SFU's Iziah Sherman-Newsome helped the Clan to a 68-63 win over Western Oregon. (Steve Frost, SFU athletics)
Feature University Men's Basketball

SFU Clan end 20-game GNAC losing streak with win over Wolves

BURNABY — Was there a university basketball team in North America who needed a second chance at a first win more than the Simon Fraser Clan?

The 0-15 record in GNAC conference play.

The 74-73 loss Thursday to Concordia in which it fell on a four-point play from the free throw line with 1.8 seconds remaining.

For Simon Fraser, however, salvation came Saturday night in the form of second-chance opportunities generated by its hustle on the offensive glass.

The Clan beat up visiting Western Oregon with 21 offensive rebounds, 13 above its season average, and out-scored the Wolves 19-6 in second-chance points to win 68-63.

(Click here for game highlights)

The victory represented not only the team’s first conference win of the season, but it’s the first win in the GNAC in 365 days.

Last season, the Clan’s only league win came last Feb. 11 in Portland when it won 90-70 over Concordia.

The win also marked two years shy one day, the Clan’s last home conference win, that a 92-88 win in the West Gym over Northwest Nazarene on Feb. 12, 2015.

“Rebounding is all effort and heart,” said Steve Hanson, smiling after gaining his first-ever GNAC win as the Clan’s head coach. “Iziah (Sherman-Newsome) was a beast on the boards, JJ (Pankratz) got some huge tips and deflections and the minutes we got tonight from Tyrell (Lewin) were huge.”

While team scoring leader Kedar Wright was scoring a game-high 19 points, and point guard Michael Provenzano was finding his groove late after two quick fouls to add 12, it was the overall hustle and spirit of the group that carried it to victory.

Sherman-Newsome finished with 17 points and 11 rebounds, seven off the offensive glass in 35 minutes; Pankratz was a true disrupter on the defensive end over 29 minutes, and Lewin, so often plagued with early foul problems, stayed the course with 21 valuable front-court minutes in which he grabbed four offensive rebounds.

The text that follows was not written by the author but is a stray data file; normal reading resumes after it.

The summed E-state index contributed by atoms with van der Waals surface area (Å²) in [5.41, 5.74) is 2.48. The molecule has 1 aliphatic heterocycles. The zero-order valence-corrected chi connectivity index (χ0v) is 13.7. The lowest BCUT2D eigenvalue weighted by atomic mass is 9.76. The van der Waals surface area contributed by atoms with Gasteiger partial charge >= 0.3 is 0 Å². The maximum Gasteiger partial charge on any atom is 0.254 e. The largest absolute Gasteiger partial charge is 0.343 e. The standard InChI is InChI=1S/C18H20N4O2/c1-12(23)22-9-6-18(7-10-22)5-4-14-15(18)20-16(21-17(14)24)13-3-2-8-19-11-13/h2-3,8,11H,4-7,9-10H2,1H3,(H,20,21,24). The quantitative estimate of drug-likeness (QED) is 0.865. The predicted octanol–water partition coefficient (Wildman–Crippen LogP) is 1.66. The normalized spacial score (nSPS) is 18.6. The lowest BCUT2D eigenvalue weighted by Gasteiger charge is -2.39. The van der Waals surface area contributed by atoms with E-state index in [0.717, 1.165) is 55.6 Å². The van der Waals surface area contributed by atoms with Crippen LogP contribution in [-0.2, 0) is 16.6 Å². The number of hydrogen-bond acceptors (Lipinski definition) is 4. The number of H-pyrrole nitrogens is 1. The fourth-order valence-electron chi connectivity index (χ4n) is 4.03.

“I didn’t think that we were going to be a playoff team this year, so it’s good to get it done because of Thursday and three or four other (close losses),” added Hanson. “And we did it against a quality team.”

And they did it without flinching, it’s three-point lead over the Wolves with just a minute remaining eerily similar to the one it had faced 48 hours pervious against Concordia.

Sherman-Newsome’s three-pointer with 1:41 remaining made it 64-59, and a trio of free throws by Provenzano made it 67-61 with 17 seconds remaining.

A key turning point in the game came with 8:51 remaining when the Wolves’ Mr. Everything, 6-foot-3 junior forward Tanner Omlid, fouled out the game.

The team’s leading scorer, who is also the NCAA D2 leader in steals and sits fifth in the GNAC in blocks, departed with 13 points, 11 blocks and three steals.

SFU, trailing 50-46 at the time, closed the game on a 22-13 run.

“It’s a signal of our character, that we came out strong, wanted a win, and got it,” said Wright, who in addition to his 19 points had 11 rebounds, three blocks and two steals in 36 minutes. “I’ve been on winning and losing teams before, but the most important thing is to maintain your professionalism. You have to come out with the same energy every time, and we did that tonight, even after our last game.”

The game, billed as West Gym White-Out night, was played in front of a sell-out crowd of just under 1,000 fans.

“It’s great to win a game in front of a big crowd and then sign autographs afterwards,” said Hanson, who was co-coach of the senior boys high school varsity team at PoCo’s Terry Fox Secondary the last time SFU won a GNAC game at home.

Ali Faruq-Bey led the Wolves with 16 points.

SFU plays at Northwest Nazarene and Central Washington this coming week before returning for its final two games of the regular season Feb. 23 vs. St. Martin’s and Feb. 25 vs. Seattle Pacific.

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